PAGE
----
Nguyen v. Capital One Bank (USA), N.A. et al

Filing 27

MEMORANDUM AND ORDER: IT IS HEREBY ORDERED that plaintiff's motion to set aside or reconsider the August 21, 2013 order [Doc. # 23 ] is denied.. Signed by District Judge Carol E. Jackson on 10/21/13. (KKS)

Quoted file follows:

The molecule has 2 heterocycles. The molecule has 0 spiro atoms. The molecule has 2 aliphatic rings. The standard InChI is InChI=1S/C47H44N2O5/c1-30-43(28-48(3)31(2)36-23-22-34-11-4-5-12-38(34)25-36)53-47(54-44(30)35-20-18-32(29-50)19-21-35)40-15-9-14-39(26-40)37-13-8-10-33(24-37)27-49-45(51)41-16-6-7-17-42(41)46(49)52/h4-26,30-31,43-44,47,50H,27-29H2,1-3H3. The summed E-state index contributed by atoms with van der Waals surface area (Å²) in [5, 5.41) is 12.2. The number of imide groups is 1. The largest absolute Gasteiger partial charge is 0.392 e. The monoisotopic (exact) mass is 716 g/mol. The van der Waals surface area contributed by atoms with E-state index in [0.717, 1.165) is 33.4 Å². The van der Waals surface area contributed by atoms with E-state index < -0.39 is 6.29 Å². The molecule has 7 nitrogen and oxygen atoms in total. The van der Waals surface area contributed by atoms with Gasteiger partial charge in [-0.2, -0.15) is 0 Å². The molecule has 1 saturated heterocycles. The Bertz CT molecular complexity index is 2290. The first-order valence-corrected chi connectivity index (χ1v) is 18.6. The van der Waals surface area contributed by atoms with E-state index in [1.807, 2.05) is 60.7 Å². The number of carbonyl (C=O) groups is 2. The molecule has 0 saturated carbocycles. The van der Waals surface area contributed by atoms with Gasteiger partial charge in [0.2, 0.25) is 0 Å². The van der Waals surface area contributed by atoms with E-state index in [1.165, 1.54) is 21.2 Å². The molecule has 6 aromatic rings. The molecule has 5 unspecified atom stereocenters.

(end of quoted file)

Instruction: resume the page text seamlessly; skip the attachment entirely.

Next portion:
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UNITED STATES DISTRICT COURT EASTERN DISTRICT OF MISSOURI EASTERN DIVISION LAN N. NGUYEN, Plaintiff, vs. CAPITAL ONE BANK (USA), N.A., et al., Defendants. ) ) ) ) ) ) ) ) ) ) No. 4:13-CV-1140 (CEJ) MEMORANDUM AND ORDER This matter is before the Court on plaintiff’s motion pursuant to Fed.R.Civ.P. 59(e) to alter or amend judgment. Defendants have filed a response in opposition and the issues are fully briefed. Defendant Capital One Bank (Capital One) filed a motion to dismiss on June 18, 2013. Defendants Kramer & Frank, P.C. (K&F) and Irwin James Frankel (Frankel) filed a joint motion to dismiss on July 11, 2013. Plaintiff did not respond to either motion or request an extension. On August 21, 2013, the Court entered an order determining that Counts One through Five of plaintiff’s complaint were barred by a one-year statute of limitations pursuant to § 1692k(d) of the Fair Debt Collection Practices Act (FDCPA), 15 U.S.C. § 1962, et seq. The Court further determined that Count Six of plaintiff’s complaint failed to state a claim upon which relief could be granted. As a result, the Court dismissed this action with prejudice. On September 20, 2013, plaintiff filed the instant motion. I. Legal Standard Federal Rule of Civil Procedure 59(e) was adopted to clarify a district court’s power to correct its own mistakes in the time period immediately following entry of judgment. Norman v. Arkansas Dep’t of Educ., 79 F.3d 748, 750 (8th Cir. 1996) (citing White v. New Hampshire Dep’t of Employment Sec., 455 U.S. 445 (1982)). Rule 59(e) motions serve a limited function of correcting “manifest errors of law or fact or to present newly discovered evidence.” Innovative Home Health Care, Inc. v. P.T.O.T. Associates of the Black Hills, 141 F.3d 1284, 1286 (8th Cir. 1998) (internal quotation and citations omitted). Such motions cannot be used to introduce new evidence, tender new legal theories, or raise arguments which could have been offered or raised prior to entry of judgment. Id. A motion alter or amend judgment under Rule 59(e) must be made within 28 days from entry of the challenged ruling. See Fed.R.Civ.P. 59(e). II. Discussion Plaintiff asserts that at the time defendants’ motions to dismiss were filed, plaintiff’s counsel was not licensed by this Court and was unable to file a responsive pleading or a request for extension. Plaintiff asserts that on August 1, 2013, plaintiff’s counsel e-mailed counsel for defendant Capital One to request additional time to file a brief in opposition. Counsel for Capital One did not respond. Plaintiff argues that because of his counsel’s “excusable neglect,” this Court should set aside its August 21, 2013 order and allow plaintiff to file a responsive pleading or an amended complaint. Plaintiff’s Rule 59(e) motion is untimely. The Court issued its order dismissing this action on August 21, 2013. Pursuant to Rule 59(e), plaintiff had 28 days, or until September 18, 2013, to file a motion to alter or amend judgment. Plaintiff filed his motion on September 20, 2013. “Where a Rule 59(e) motion is untimely the Court lacks jurisdiction to consider it” and “the time for filing such a motion may not be 2 enlarged by the district court.” Harris v. Potter, Case No. 4:08-CV-1191 (E.D. Mo. Apr. 20, 2009); Keith v. Bobby, 618 F.3d 594, 598-99 (6th Cir. 2010) (The time for filing a 59(e) motion may not be extended under any circumstances). Furthermore, even if plaintiff’s Rule 59(e) motion was timely, plaintiff has failed to allege any “manifest errors of law or fact” or any “newly discovered evidence” that would justify altering or amending the Court’s order. See Innovative Home Health Care, Inc., 141 F.3d at 1286. However, because plaintiff’s primary argument in the instant motion is that his counsel excusably neglected to respond to defendants’ motions to dismiss, the Court will address whether it is appropriate to set aside the order pursuant to Rule 60(b) of the Federal Rules of Civil Procedure. Rule 60(b) states, in pertinent part: “On motion and just terms, the court may relieve a party or its legal representative from a final judgment, order, or proceeding for . . . mistake, inadvertence, surprise, or excusable neglect[.]” “The rule ‘provides extraordinary relief which may be granted only upon adequate showing of exceptional circumstances.’” Dille v. Renaissance Hotel, Case No. 4:10-cv-1983 (E.D. Mo. Nov. 19, 2012) (citing Jones v. Swanson, 512 F.3d 1045, 1048 (8th Cir. 2008)). “Rule 60(b) motions are viewed with disfavor and are addressed to the Court’s discretion.” Harris, Case No. 4:08-CV-1191. “Excusable neglect, necessarily, has two components: (1) neglect or noncompliance (2) that is excusable.” Gaydos v. Guidant Corp., 496 F.3d 863, 866 (8th Cir. 2007). “Excusable neglect means good faith and some reasonable basis for noncompliance with the rules.” Ivy v. Kimbrough, 115 F.3d 550, 552 (8th Cir. 1997) (internal quotations omitted). Factors to be considered include: “(1) the danger of prejudice to the non-moving party; (2) the length of the delay and its potential impact 3 on judicial proceedings; (3) whether the movant acted in good faith; and (4) the reason for the delay, including whether it was within the control of the movant.” Gaydos, 496 F.3d at 866. Plaintiff contends that his counsel neglected to timely file a brief in opposition to defendants’ motions to dismiss, but that such neglect was done in good faith “as demonstrated by his introductory email to defendant’s counsel and his request for them to agree to an extension of time for him to answer.” [Doc. #23, at 3]. Plaintiff further argues that the Court should find the neglect excusable because “the reason for the delay was frankly due to the fact Plaintiff’s counsel needed to secure co-counsel licensed in this court, the workload of Plaintiff’s counsel and finally the complex nature of the claims at issue.” [Doc. #23, at 5]. While the failure of plaintiff’s counsel to respond to defendants’ motions to dismiss qualifies as neglect, the Court does not find this neglect to be excusable, in good faith, or supported by a reasonable basis. On June 17, 2013, the Clerk of Court sent plaintiff’s counsel a letter directing him to comply with Local Rule 12, which requires attorneys to apply for admission prior to practicing before this Court. Plaintiff’s counsel failed to take appropriate action. Motions to dismiss were filed by defendant Capital One on June 18, 2013 and by defendants Frankel and K&F on July 11, 2013. Local Rule 7-4.01(B) instructs that “each party opposing a motion shall file, within seven (7) days after being served with the motion, a memorandum containing any relevant argument and citations to authorities on which the parties rely.” Thus, plaintiff was required to respond to the motions to dismiss on June 25, 2013 and July 18, 2013. The Court issued its order granting the motions to dismiss on August 21, 2012, which 4 was 57 days after a response to Capital One’s motion to dismiss was due, 34 days after a response to Frankel and K&F’s motion was due, and 65 days after the Clerk of Court instructed plaintiff’s attorney to apply for admission. Plaintiff’s argument that he e-mailed defendants’ counsel for an extension of time to respond is without merit. It is rudimentary knowledge for any practicing attorney that a party must file a motion with the Court, not with opposing counsel, in order to seek an extension of time. Furthermore, it is evident from plaintiff’s email to defendants’ counsel that plaintiff’s counsel believed that there was no deadline for answering the motions to dismiss. See Pl.’s Email, Doc. #26, Exhibit 1 (“I wanted to send this short email to . . . ask if you are willing to work with me on an extension of time (although I don’t believe there’s any strict deadline) to answering your motion to dismiss in the above captioned case.”). “[A]n attorney’s ignorance or carelessness does not constitute ‘excusable neglect’ under Rule 60(b)(1).” Ivy v. Kimbrough, 115 F.3d 550, 552 (8th Cir. 1997). Furthermore, plaintiff’s additional arguments that the delay was due to the heavy workload of plaintiff’s counsel and the complex nature of the claims in this case are also without merit. If the Court was to allow every busy attorney handling complex cases to disregard established deadlines, the Local Rules would serve no purpose. Accordingly, the Court declines to set aside or reconsider its August 21, 2013 order dismissing this case with prejudice. Plaintiff further requests that the Court grant him leave to file an amended complaint. However, plaintiff failed to attach a proposed amended complaint to his motion. The Eighth Circuit has held that “granting leave to amend a complaint where 5 the plaintiff has not submitted a proposed amendment is inappropriate.” See Popoalii v. Corr. Med. Servs., 512 F.3d 488 (8th Cir. 2008). Furthermore, Counts I through V are clearly barred by the FDCPA’s one-year statute of limitations and Count VI is insufficient to sustain a common law negligence claim and is additionally precluded by Missouri’s economic loss doctrine. See Nguyen v. Capital One Bank, N.A., et al., Case No. 4:13-CV-1140 (Mo. E.D. Aug. 21, 2013). While plaintiff asserts that he would present a tolling theory in his amended complaint, he provides no additional information for the Court to determine whether such an amendment would be futile. Accordingly, the Court declines to grant plaintiff’s request to file an amended complaint. Finally, in the last sentence of the motion, plaintiff requests that “the Court alter and amend the Order of the Magistrate Judge that denied Plaintiffs’ Motion to Amend Scheduling and Discovery Order[.]” [Doc. #23, at 5]. The Court assumes this request was in error because a magistrate judge has never been involved in this matter and no scheduling and discovery order has been issued. *** For the above stated reasons, IT IS HEREBY ORDERED that plaintiff’s motion to set aside or reconsider the August 21, 2013 order [Doc. #23] is denied. ____________________________ CAROL E. JACKSON UNITED STATES DISTRICT JUDGE Dated this 21st day of October, 2013. 6